HONG KONG • Hong Kong's legislature has formally withdrawn planned legislation that would have allowed extraditions to mainland China, but the move is unlikely to end months of unrest as it meets just one of the five demands of pro-democracy protesters.
The rallying cry of the protesters, who have trashed public buildings in the Chinese-ruled city, set street fires and thrown petrol bombs at the police, has been "five demands, not one less", meaning that yesterday's withdrawal of the Bill makes no difference.
Hong Kong Chief Executive Carrie Lam had said many times the Bill was as good as dead, and added that other demands, including universal suffrage and amnesty for all those charged with rioting, were beyond her control.
Protesters are also calling for her to stand down and for an independent inquiry into perceived police brutality during a long hot summer of running battles on the streets.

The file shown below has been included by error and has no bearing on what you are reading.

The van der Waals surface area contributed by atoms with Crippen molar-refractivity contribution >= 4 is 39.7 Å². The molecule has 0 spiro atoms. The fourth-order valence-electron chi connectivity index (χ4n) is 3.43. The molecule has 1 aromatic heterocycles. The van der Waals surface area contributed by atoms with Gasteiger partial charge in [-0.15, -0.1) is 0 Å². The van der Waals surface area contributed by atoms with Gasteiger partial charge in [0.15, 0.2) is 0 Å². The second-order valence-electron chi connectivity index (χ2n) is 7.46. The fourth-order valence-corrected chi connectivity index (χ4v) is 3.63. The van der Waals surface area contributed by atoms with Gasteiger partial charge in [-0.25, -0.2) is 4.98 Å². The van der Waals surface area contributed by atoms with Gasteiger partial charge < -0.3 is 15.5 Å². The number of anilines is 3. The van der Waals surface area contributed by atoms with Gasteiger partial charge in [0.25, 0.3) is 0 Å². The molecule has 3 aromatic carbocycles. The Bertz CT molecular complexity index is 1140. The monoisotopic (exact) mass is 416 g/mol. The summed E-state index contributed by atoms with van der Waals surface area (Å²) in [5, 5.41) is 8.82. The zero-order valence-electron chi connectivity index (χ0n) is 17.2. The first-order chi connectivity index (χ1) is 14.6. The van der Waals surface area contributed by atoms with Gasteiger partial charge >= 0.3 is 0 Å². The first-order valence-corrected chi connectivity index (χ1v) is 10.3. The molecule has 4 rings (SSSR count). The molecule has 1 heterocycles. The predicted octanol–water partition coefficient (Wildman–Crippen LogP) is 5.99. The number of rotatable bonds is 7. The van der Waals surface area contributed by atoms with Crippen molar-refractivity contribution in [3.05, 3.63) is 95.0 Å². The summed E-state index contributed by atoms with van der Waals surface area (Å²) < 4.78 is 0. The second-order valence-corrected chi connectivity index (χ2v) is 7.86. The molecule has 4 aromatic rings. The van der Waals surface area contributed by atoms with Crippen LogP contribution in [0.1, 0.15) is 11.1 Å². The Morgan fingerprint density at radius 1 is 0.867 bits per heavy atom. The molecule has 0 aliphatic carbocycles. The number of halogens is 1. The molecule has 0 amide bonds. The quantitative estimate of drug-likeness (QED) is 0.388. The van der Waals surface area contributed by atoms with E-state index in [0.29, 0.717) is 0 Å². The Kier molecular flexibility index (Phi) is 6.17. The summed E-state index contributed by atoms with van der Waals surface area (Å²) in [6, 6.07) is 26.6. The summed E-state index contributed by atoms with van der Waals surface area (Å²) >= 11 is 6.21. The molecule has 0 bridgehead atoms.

"There aren't any big differences between suspension and withdrawal (of the extradition Bill)... It is too little, too late," said 27-year-old protester Connie, hours before the Bill was withdrawn.
"There are still other demands the government needs to meet, especially the problem of police brutality," she added.
Most protesters do not give their full names to avoid being identified.
Police have responded to the violence with water cannon and firing tear gas, rubber bullets and several live rounds at protesters.
Demonstrators are angry at what they see as Beijing encroaching on the former British colony's "one country, two systems" formula enshrined during the handover in 1997, which permits the city wide-ranging freedoms not available on the mainland, such as an independent judiciary.
The protests were triggered by the extradition Bill that would have allowed defendants charged with serious crimes to be sent for trial elsewhere, including to Communist Party-controlled courts in China.